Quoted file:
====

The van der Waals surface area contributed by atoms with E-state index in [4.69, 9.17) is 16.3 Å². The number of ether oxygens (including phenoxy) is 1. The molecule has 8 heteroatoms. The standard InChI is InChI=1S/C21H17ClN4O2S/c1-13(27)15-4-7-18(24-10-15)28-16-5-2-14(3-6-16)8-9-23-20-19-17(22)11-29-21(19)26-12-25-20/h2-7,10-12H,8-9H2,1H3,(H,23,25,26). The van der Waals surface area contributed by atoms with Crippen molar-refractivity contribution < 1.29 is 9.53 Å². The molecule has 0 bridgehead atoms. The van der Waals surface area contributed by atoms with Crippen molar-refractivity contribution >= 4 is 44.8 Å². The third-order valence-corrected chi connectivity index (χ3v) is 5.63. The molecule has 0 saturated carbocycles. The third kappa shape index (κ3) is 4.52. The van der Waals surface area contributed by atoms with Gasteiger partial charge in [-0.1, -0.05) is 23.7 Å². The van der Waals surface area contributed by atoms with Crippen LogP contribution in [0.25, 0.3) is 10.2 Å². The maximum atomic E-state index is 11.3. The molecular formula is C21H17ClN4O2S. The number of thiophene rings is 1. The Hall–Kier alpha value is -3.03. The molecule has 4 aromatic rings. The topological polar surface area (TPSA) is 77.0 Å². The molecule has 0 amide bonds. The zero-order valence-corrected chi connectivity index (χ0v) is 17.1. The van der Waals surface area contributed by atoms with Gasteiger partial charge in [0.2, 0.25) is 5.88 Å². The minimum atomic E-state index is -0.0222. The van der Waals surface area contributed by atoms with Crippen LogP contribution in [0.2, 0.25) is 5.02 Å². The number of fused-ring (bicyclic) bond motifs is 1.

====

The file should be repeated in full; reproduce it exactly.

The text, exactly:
The van der Waals surface area contributed by atoms with E-state index in [4.69, 9.17) is 16.3 Å². The number of ether oxygens (including phenoxy) is 1. The molecule has 8 heteroatoms. The standard InChI is InChI=1S/C21H17ClN4O2S/c1-13(27)15-4-7-18(24-10-15)28-16-5-2-14(3-6-16)8-9-23-20-19-17(22)11-29-21(19)26-12-25-20/h2-7,10-12H,8-9H2,1H3,(H,23,25,26). The van der Waals surface area contributed by atoms with Crippen molar-refractivity contribution < 1.29 is 9.53 Å². The molecule has 0 bridgehead atoms. The van der Waals surface area contributed by atoms with Crippen molar-refractivity contribution >= 4 is 44.8 Å². The third-order valence-corrected chi connectivity index (χ3v) is 5.63. The molecule has 0 saturated carbocycles. The third kappa shape index (κ3) is 4.52. The van der Waals surface area contributed by atoms with Gasteiger partial charge in [-0.1, -0.05) is 23.7 Å². The van der Waals surface area contributed by atoms with Crippen LogP contribution in [0.25, 0.3) is 10.2 Å². The maximum atomic E-state index is 11.3. The molecular formula is C21H17ClN4O2S. The number of thiophene rings is 1. The Hall–Kier alpha value is -3.03. The molecule has 4 aromatic rings. The topological polar surface area (TPSA) is 77.0 Å². The molecule has 0 amide bonds. The zero-order valence-corrected chi connectivity index (χ0v) is 17.1. The van der Waals surface area contributed by atoms with Gasteiger partial charge in [0.2, 0.25) is 5.88 Å². The minimum atomic E-state index is -0.0222. The van der Waals surface area contributed by atoms with Crippen LogP contribution in [0.2, 0.25) is 5.02 Å². The number of fused-ring (bicyclic) bond motifs is 1.